By Bill Schaefer
For Idaho Farm Bureau Federation
Planting and grazing season is starting up and Idaho’s farmers and ranchers are trying to balance protecting both their business interests and the health and welfare of their workers in the midst of the coronavirus pandemic that has dominated the headlines for the past three months.
Idaho Gov. Brad Little issued a statewide 21-day stay-home order on March 25 in an attempt to limit the spread of the virus. Little’s proclamation deems “food cultivation, including farming, livestock, and fishing” as an essential business.
Across Idaho, foreign workers who come to the United States seasonally through the H2-A agricultural guest worker program have started returning to work on farms and ranches.
Two farmers and one sheepherder interviewed for this story compared these times to uncharted waters and they are uncertain how the year will play out and where they will land eventually.
Henry Etcheverry grew up in the sheepherding business and operates a ranch near Rupert.
Etcheverry relies on the help of 18 migrant workers, 17 from Peru, who employed through the H2-A program.
Lambing season is over and Etcheverry and his men are beginning to move an estimated 14,800 ewes and lambs east across the Arco desert, south of Craters of the Moon National Monument, to U.S. Bureau of Land Management grazing fields.
Etcheverry expressed deep concern about the effects that exposure to the coronavirus would have on his crew and business. The 18 men share living quarters in three bunkhouses and eat three daily meals together.
“I told them, you guys are on your honor but this is serious and we’re not going to have it,” Etcheverry said. “This virus, we cannot take a chance and I do not want them going to town at all.”
He said he has asked the men to avoid going to town in an effort to keep potential exposure to the virus to a minimum. A 14-day quarantine would result in increased feed costs.
“We can’t afford to have that (virus) out here because it’ll go through the place,” Etcheverry said. “I’d be stuck feeding that expensive alfalfa hay to my sheep and my costs would be exorbitant.”
Etcheverry said he and his men were following President Trump’s “15 Days to Slow the Spread” guidelines in avoiding unnecessary human contact.
Etcheverry said that he was slightly inconvenienced by the run on groceries and paper goods but that his inventory of dry goods was sufficiently stocked up prior to the panic buying.
“I stocked up before this thing ever hit this area,” he said.
Etcheverry predicted an uncertain future for the lamb market.
“I see some pretty dark clouds,” he said. “I’ll tell you why. Lamb is traditionally eaten in the high-end restaurants in the east and in other restaurants and they have basically shut down. I’m just scared to death what’s happening in the market….”
Merrill Hanny grows about 500 acres of potatoes outside of Shelley, in Bingham County. He is expecting six H2-A workers to arrive from Mexico around April 20.
Hanny said he’ll have an orientation session on personal hygiene when the men arrive. Other than that and keeping social distance within their housing, Hanny said that there’s not much more he can do.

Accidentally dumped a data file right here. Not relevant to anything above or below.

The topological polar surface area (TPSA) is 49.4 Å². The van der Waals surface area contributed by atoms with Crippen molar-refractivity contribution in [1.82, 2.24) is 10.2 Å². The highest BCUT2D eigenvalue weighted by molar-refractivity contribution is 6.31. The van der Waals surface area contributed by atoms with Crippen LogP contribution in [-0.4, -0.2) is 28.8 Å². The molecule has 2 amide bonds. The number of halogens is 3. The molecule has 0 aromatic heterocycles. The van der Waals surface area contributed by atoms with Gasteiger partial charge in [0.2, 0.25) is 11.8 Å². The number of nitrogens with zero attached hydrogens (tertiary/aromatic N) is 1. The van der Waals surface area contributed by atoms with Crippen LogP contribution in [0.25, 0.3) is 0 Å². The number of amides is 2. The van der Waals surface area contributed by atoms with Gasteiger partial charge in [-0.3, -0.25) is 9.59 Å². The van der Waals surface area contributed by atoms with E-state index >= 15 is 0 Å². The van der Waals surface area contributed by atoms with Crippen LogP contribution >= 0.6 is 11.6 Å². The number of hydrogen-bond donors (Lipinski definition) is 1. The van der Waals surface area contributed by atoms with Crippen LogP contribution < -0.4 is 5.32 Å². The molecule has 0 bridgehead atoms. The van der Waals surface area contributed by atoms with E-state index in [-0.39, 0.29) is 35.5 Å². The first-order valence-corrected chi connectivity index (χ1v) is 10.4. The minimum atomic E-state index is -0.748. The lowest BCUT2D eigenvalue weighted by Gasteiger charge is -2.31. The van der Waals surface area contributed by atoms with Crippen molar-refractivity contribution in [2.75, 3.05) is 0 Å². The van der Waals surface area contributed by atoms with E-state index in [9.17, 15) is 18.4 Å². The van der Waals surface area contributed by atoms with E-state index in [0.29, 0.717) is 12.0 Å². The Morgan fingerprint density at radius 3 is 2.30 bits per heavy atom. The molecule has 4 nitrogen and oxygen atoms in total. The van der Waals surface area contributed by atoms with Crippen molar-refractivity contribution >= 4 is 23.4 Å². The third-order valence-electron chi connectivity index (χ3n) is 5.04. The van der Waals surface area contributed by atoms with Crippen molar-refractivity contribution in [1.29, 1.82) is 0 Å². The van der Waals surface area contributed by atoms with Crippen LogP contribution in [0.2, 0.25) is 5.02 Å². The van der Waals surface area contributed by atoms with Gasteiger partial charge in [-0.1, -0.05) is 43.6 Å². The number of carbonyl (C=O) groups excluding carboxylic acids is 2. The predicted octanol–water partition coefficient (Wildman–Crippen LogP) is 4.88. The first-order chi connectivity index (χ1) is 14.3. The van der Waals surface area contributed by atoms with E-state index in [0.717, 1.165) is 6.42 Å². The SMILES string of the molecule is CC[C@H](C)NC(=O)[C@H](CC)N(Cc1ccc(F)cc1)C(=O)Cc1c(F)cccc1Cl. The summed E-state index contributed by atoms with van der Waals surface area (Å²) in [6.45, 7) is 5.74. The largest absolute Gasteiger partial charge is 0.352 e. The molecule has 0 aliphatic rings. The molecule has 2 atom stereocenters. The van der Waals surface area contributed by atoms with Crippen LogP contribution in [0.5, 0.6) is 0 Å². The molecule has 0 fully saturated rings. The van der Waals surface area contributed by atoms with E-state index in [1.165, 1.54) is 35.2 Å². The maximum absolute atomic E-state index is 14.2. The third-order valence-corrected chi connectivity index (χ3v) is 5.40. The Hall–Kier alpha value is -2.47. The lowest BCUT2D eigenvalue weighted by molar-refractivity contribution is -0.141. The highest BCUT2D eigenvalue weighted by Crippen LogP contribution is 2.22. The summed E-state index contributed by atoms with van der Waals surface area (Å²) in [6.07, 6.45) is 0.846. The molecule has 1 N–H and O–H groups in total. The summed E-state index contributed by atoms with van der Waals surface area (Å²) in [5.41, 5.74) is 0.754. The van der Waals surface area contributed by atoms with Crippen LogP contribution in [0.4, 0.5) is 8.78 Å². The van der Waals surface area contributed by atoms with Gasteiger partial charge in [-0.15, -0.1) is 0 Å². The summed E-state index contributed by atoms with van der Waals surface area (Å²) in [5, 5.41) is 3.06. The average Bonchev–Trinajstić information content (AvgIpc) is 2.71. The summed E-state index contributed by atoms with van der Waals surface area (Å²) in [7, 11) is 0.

“Hopefully, this enactment by the governor, the lockdown, it’s over by then,” he said. “By the time they come we’re hoping we’re through the worst of the crisis.”
Looking forward to the coming season, Hanny expressed a pragmatic philosophy common to anyone who has been in the agricultural sector for any period of time.
“You have to be cautiously optimistic,” he said. “This affects the whole world. It’s a worldwide economy that has come into play. It will affect prices up and down and the biggest thing is none of us have been down this path before. So there’s a lot of unknown factors yet to play out.”
Armand Eckert grows sugar beets, barley, winter wheat and alfalfa in the Magic Valley. The center of his farming operation is about 10 miles northwest of Buhl.
Eckert employs eight H2-A workers. He said seven of them arrived around March 4, with one delayed by paper work at the border. He has multiple housing units on his farm with no more than three workers per household.
Eckert said the very nature of his farming operation means he and his workers are self-quarantined.
“Out here we’re not around anyone. There’s not another human being or building in sight,” he said. “We’re pretty isolated onto itself. We’re already kind of self-quarantined just being out here.”
Eckert said that when he spoke with his farm workers about coronavirus, they were pretty knowledgeable about the situation.
“If somebody gets sick we’re going to get him tested to make sure that they don’t have that particular virus and get them taken care of,” Eckert said. “Then we’ll definitely have to take some steps to protect the rest of the crew.”
He said the measures initiated by the governor were necessary but he hopes that cases of the virus will diminish as the climate warms up.
Eckert said he is concerned about securing parts for equipment breakdowns during harvest season but he hopes that his inventory of parts will get him through harvest.
“I hope this thing gets past,” he said of the pandemic’s effects. “We know people that are in the service industry and are out of jobs and we’re trying to step down and help them where the need arises. Let’s hope this thing gets past us and as a country we get back on our feet and get going again.”